INDIAN COMMEMORATIVE STAMP
The Panama Canal Review -
August 3, 1951
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Tribute to the part taken by
West Indians in the construction of the Panama Canal will be officially paid August 15
(1951), anniversary of the opening of the waterway, by the issue of a special
The new ten-cent stamp shows
a group of laborers at work in Culebra (Gaillard) Cut. It was designed by Meade Bolton,
former Panama Canal Architect.
The idea for the
commemorative stamp was conceived by George W. Westerman, of Panama City, well known
writer and civic leader among West Indian groups on the Isthmus and their Panamanian
A public testimonial
ceremony honoring Governor Newcomer and paying tribute to Mr. Westerman has been planned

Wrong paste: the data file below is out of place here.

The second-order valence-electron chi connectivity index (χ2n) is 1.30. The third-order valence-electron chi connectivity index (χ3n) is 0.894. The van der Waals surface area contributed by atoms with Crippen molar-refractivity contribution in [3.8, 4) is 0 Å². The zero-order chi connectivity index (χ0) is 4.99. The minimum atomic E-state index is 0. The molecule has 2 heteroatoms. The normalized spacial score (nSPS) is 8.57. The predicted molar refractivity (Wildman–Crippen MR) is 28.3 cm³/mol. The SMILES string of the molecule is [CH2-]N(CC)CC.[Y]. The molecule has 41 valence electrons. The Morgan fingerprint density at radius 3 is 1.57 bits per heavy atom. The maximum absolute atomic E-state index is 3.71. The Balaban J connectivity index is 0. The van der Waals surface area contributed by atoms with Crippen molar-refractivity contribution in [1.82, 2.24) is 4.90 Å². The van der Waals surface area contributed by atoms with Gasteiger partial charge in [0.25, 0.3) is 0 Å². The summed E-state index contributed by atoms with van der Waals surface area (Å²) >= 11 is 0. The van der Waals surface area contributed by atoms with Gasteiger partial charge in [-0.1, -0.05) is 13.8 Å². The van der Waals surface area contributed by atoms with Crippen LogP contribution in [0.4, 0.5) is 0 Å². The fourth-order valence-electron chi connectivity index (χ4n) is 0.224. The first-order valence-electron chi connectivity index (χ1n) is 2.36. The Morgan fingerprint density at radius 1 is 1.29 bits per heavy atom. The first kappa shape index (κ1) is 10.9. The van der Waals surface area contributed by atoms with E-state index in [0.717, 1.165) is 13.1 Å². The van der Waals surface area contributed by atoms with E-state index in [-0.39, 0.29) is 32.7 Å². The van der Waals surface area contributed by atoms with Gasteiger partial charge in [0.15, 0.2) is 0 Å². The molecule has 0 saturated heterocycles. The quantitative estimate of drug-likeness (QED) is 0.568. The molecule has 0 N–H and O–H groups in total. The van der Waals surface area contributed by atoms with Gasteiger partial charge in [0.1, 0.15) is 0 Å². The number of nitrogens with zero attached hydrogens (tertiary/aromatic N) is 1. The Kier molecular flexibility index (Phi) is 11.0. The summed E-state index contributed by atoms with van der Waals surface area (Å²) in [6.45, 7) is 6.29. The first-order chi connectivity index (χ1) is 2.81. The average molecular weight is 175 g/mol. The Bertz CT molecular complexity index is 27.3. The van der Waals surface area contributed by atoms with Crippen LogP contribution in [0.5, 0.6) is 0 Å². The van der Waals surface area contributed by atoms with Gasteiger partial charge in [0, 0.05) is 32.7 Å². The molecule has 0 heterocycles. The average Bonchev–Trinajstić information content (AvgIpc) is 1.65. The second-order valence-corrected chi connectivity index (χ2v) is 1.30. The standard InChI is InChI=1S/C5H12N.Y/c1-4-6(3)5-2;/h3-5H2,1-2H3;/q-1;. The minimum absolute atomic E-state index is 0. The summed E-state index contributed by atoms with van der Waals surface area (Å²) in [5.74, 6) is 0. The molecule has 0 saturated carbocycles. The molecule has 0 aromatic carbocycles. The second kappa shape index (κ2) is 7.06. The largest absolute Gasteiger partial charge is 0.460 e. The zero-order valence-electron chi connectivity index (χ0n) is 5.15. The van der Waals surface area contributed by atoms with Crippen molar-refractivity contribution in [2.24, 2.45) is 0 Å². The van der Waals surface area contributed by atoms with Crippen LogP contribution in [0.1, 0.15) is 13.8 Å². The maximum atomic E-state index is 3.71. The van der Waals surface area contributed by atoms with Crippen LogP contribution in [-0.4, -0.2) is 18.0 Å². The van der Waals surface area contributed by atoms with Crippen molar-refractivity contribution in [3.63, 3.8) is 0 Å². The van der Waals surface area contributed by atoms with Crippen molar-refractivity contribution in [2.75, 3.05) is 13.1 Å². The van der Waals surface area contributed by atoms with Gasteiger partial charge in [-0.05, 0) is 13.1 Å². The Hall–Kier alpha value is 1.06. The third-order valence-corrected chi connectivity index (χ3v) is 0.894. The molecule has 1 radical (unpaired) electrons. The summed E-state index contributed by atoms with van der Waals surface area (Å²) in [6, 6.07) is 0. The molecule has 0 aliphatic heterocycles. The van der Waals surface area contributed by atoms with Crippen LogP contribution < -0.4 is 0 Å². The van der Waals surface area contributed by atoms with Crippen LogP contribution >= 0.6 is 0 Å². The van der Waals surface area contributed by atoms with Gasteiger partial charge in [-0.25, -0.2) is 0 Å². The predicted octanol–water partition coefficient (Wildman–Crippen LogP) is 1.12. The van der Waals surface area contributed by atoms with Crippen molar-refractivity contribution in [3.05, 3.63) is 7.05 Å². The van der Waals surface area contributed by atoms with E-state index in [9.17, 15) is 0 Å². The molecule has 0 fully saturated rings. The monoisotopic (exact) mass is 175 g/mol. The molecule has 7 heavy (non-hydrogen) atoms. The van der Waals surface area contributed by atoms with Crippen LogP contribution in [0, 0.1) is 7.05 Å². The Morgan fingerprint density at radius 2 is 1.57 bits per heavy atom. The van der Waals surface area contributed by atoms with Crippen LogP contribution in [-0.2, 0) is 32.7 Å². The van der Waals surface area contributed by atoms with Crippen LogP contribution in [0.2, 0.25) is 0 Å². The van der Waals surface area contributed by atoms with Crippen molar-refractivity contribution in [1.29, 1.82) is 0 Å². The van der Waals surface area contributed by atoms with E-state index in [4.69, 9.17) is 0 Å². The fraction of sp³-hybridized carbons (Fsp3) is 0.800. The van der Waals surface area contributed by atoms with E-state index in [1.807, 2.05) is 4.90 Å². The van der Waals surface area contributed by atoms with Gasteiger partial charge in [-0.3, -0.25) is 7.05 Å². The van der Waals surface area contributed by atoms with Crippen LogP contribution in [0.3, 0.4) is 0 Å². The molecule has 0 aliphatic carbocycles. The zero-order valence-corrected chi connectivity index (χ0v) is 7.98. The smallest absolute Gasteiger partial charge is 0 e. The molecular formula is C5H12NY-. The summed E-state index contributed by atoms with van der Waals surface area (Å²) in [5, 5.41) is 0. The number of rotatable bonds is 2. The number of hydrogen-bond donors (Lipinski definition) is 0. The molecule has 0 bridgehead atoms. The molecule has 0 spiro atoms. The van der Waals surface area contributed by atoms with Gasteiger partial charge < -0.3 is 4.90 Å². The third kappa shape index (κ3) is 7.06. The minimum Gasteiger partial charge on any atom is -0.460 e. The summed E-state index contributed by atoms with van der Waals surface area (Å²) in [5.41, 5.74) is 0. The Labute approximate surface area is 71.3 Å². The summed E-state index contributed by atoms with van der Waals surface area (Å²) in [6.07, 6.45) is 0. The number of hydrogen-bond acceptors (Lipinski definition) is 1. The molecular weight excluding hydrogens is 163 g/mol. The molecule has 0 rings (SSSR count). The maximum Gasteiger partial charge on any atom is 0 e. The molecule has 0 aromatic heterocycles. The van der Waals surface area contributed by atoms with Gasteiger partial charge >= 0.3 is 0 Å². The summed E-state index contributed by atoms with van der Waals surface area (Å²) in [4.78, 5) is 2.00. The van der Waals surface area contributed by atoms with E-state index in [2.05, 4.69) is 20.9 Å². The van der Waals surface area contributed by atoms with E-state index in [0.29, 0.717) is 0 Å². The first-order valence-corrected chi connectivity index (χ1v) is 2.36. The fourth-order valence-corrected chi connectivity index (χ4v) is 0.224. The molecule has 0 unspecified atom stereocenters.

by the West Indian Stamp Appreciation Committee. It will be held August 15 in Mount Hope
Stadium. Invited to participate are representatives of the Armed forces, Panama
Government, churches, schools, patriotic and civic groups, labor representatives, and
Governments of the West Indies.
Other plans include a
"West Indian Week" observance in the Canal Zone public schools; an essay contest
among students from the fifth grades to the high school level; a special supplement of The
Panama Tribune, and an exhibit by the Panama Canal Library.
Upwards of 50,000 West
Indians took part in digging the Canal. Over 30,000 contract laborers were brought to the
Isthmus by the Isthmian Canal Commission, of whom approximately two-thirds were recruited
in Barbados. Several thousands emigrated to the Canal Zone from Jamaica, although only 37
were recruited there under contract. Other West Indian Islands represented among the
contract workers were Fortune Island, Guadeloupe, Martinique, Trinidad, Curacao, St.
Kitts, St. Lucia, St. Vincent, Grenada; and British Guiana.
December 21, 1998